Environmental indicators reflective of road design in a forested landscape

Deborah A. Neher, Kristin M. Williams, Sarah Taylor Lovell

Research output: Contribution to journalArticlepeer-review


Roads cause both chemical and physical disturbance at the time of creation and through the maintenance of the road. However, none have fully considered the extent of above- and below-ground impacts related to roads. Our study seeks to fill this gap with three objectives: (1) quantify differences in the nematode community by road-use intensity, (2) estimate distance of environmental impact of roads using nematode community indices, and (3) relate nematode communities to abiotic soil and aboveground plant communities for a relatively comprehensive environmental assessment of the spatial footprint of roads on the landscape. Soil and plant samples were co-located at six distances from the road edge (shoulder, sideslope, ditch, backslope, 10 m from forest edge, and 50 m from road crown) for each of 10 transects perpendicular to each of three road types (highways, two-lane paved, and gravel). There were differences in all nematode community measures based upon distance as a main effect, correlating with patterns of plant communities. Nematode community index values reflect increased disturbance closer to the road, particularly at the shoulder, with later ecological succession and a shift in the decomposer food web with increased distance from the road and in reference forest sites. In contrast, chemical properties of soil were influenced more by road type and the two-way interaction of road type and topography. Salt concentrations were greatest by two-lane paved roads, while heavy metal concentrations were greatest near highway roads. This study is one of the most comprehensive assessments of environmental impact by roads, providing data for accurate transportation system models. The results suggest that conscious design and management of the forest buffer and intentional inclusion of a ditch as a roadside feature may minimize pollutant movement and protect surrounding landscapes.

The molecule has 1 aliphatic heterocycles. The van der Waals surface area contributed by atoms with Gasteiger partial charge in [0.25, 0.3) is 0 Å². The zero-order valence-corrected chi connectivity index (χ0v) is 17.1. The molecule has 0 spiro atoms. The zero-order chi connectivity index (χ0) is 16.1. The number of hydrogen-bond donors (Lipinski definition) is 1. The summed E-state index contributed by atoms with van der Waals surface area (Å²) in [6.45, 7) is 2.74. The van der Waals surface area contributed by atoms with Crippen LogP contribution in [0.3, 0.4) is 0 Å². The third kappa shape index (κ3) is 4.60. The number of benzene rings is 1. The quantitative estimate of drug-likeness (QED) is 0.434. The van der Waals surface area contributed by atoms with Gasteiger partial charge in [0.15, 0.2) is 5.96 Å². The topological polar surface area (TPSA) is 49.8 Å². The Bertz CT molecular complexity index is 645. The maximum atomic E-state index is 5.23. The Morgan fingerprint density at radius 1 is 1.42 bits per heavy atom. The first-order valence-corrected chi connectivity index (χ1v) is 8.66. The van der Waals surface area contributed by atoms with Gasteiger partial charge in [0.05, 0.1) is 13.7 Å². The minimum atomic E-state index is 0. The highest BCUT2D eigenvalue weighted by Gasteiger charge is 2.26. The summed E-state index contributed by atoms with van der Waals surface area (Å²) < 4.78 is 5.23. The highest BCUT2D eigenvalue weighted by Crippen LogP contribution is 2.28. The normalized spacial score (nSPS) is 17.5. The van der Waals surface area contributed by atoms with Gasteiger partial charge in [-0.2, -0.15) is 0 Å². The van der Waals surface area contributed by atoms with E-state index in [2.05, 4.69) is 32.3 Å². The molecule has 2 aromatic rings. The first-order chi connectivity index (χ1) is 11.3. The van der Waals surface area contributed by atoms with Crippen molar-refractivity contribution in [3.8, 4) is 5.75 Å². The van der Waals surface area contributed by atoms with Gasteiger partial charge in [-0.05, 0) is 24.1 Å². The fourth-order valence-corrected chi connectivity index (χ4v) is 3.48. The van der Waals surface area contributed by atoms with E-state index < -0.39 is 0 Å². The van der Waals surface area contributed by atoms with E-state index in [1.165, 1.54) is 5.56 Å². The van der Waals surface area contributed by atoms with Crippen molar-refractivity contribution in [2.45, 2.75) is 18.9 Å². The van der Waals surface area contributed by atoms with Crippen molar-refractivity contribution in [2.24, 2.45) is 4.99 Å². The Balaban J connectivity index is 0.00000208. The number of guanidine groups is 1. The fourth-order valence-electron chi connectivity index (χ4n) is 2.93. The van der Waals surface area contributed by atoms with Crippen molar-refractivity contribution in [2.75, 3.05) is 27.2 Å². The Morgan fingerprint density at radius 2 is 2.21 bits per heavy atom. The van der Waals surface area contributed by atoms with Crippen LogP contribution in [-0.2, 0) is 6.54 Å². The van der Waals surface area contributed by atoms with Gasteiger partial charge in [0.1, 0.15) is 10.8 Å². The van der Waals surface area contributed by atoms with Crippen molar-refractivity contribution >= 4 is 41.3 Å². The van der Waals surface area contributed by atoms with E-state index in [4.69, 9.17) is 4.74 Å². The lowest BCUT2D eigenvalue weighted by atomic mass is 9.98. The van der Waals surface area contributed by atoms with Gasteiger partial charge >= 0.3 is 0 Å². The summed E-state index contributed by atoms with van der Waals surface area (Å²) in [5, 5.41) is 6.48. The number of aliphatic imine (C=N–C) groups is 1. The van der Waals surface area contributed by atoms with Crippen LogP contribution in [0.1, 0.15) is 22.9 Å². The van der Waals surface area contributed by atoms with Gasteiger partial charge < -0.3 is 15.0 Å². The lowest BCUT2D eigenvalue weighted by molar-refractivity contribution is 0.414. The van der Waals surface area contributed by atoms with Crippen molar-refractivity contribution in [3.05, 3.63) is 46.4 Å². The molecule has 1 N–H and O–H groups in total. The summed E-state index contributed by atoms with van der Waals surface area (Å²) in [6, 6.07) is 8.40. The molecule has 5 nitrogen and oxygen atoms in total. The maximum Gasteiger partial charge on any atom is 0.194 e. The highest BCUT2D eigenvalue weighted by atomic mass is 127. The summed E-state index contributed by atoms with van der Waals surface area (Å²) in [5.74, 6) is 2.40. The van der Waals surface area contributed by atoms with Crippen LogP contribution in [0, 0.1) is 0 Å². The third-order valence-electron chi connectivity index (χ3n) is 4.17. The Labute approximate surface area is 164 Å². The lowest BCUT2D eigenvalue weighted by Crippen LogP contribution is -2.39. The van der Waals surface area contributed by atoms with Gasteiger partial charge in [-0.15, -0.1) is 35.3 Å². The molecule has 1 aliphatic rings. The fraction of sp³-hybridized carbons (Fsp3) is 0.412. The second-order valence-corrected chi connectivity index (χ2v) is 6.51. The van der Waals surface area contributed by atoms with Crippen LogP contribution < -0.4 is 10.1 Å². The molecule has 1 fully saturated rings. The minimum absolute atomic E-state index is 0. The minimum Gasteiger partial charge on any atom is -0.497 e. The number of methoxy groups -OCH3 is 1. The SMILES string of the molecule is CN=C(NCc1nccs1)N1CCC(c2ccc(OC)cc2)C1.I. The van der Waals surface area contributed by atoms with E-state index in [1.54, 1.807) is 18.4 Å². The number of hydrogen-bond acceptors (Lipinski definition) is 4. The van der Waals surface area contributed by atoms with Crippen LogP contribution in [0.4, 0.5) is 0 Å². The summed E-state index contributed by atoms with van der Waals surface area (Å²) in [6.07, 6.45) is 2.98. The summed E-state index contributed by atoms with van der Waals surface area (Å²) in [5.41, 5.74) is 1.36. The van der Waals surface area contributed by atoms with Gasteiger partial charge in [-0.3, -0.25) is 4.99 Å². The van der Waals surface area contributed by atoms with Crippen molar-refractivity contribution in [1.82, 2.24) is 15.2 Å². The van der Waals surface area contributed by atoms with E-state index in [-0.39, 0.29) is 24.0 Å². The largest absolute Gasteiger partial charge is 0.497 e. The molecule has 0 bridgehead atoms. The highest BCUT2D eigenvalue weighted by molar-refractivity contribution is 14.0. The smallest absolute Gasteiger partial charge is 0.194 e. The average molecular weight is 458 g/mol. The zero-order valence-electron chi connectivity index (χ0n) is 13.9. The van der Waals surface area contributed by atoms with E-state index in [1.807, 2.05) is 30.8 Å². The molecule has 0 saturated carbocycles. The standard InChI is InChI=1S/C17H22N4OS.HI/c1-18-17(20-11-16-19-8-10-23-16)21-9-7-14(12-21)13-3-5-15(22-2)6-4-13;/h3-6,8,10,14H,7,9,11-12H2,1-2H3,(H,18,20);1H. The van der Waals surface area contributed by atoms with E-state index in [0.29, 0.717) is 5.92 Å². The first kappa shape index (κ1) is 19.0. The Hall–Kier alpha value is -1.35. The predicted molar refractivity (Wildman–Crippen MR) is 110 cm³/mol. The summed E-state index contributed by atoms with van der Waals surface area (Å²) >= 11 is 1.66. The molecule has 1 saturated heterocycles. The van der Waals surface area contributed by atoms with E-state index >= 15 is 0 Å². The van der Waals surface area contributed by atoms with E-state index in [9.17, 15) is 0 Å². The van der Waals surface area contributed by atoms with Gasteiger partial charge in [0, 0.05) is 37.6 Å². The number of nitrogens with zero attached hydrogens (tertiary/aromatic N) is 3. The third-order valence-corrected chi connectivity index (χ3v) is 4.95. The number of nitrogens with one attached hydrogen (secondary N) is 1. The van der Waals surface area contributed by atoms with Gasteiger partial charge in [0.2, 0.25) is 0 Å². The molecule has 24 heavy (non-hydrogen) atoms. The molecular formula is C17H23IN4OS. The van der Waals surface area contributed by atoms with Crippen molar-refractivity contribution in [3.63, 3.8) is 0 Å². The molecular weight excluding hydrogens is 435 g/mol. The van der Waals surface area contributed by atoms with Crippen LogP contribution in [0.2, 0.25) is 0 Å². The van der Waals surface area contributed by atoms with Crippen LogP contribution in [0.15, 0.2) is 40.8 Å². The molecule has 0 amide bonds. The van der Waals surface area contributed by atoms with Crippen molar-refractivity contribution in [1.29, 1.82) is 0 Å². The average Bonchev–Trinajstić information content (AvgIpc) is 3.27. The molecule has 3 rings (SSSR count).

Original languageEnglish (US)
Article numbere01734
Issue number3
StatePublished - Mar 2017


  • Co-correspondence analysis
  • Deicer
  • Impact assessment
  • Nematode community composition
  • Plant community composition
  • Plant-soil interactions
  • Road salt
  • Soil chemistry
  • Transportation models
  • Vermont

ASJC Scopus subject areas

  • Ecology, Evolution, Behavior and Systematics
  • Ecology


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